19 January 2013

At the Oxford Farming Conference, pioneering anti-GMO activist Mark Lynas made a public apology for the damage his activism did. He re-evaluated his position as he was writing a book on climate change. In order to put forth an effective argument against climate change deniers, Lynas was forced to learn how to read peer reviewed scientific literature. In arguing for the dangers of manmade climate change, Lynas had science on his side, while the deniers were thoroughly anti-science.

As he was working in the scientific literature, it occurred to him that his stance on GMO crops was not based on rigorous scientific evidence. The anti-GMO movement is primarily an emotional response to the growth of agricultural technology. The organic movement fears the corporate control of the food system, along with the unknown consequences of tampering with the genetic makeup of crops.

In his attempt to revise the narrative of GMO crops, Lynas explores the history of the Green Revolution. The scientific management of the food system does not, in fact, begin with the corporations, but with scientists who wanted to figure out a way to feed starving people.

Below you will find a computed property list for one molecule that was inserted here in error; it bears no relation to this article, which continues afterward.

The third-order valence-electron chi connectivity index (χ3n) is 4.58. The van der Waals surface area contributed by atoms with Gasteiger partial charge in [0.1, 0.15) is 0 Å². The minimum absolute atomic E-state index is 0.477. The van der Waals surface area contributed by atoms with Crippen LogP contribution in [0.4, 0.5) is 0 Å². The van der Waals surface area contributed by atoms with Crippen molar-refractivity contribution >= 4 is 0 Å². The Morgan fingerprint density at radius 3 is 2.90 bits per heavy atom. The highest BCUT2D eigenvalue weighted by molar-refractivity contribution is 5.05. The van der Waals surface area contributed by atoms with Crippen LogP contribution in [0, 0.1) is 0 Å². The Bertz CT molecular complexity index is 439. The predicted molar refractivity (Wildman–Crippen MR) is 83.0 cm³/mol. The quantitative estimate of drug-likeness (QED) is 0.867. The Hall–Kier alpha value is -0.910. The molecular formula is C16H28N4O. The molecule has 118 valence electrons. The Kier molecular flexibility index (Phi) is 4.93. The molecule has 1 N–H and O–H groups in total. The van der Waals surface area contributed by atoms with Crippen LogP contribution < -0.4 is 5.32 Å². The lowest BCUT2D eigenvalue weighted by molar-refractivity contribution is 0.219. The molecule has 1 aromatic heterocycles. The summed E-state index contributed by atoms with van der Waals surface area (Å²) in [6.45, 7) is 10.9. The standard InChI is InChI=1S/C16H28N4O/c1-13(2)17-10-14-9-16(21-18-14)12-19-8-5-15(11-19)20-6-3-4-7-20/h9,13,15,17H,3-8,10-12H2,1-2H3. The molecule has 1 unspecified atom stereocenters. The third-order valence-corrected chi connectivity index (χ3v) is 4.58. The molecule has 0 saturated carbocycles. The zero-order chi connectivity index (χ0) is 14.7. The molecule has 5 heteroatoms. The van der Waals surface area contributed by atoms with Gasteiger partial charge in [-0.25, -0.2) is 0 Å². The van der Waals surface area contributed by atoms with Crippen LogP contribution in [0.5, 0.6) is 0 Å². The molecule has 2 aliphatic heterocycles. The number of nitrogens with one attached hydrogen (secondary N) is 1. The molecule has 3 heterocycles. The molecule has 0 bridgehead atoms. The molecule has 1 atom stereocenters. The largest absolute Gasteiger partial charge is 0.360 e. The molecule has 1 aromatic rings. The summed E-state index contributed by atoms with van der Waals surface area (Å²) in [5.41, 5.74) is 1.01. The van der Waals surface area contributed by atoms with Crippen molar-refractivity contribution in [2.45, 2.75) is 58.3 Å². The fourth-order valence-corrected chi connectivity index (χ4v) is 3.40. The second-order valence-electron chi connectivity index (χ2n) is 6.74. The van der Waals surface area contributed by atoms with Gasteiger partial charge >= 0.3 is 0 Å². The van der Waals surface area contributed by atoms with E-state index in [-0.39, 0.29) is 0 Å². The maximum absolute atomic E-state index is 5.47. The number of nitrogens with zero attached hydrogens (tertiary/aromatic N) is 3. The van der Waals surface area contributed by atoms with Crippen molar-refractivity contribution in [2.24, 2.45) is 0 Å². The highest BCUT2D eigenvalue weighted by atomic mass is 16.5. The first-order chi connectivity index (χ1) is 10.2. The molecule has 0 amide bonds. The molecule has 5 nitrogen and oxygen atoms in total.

The food question is really tough. Eating is fundamental to the existence of human civilization. The way we feed the world now is not sustainable. Folks in the organic movement are right to question the status quo, but their solutions are far off the mark. In an interview on public radio, Lynas suggests that the reason they have traveled down the wrong path for so long is the lack of dissent within the movement. Greens have become so accustomed to protecting their own from outside attack that they have paid little attention to refining their ideas.

This is a shame. The left should be a force for progress in society. Most of the projects of the left have achieved some sort of mainstream success. The left needs to re-evaluate its tactics if it hopes to continue to be a force for progressive change. As we have seen in the anti-GMO movement, the left is primarily a force of reaction.

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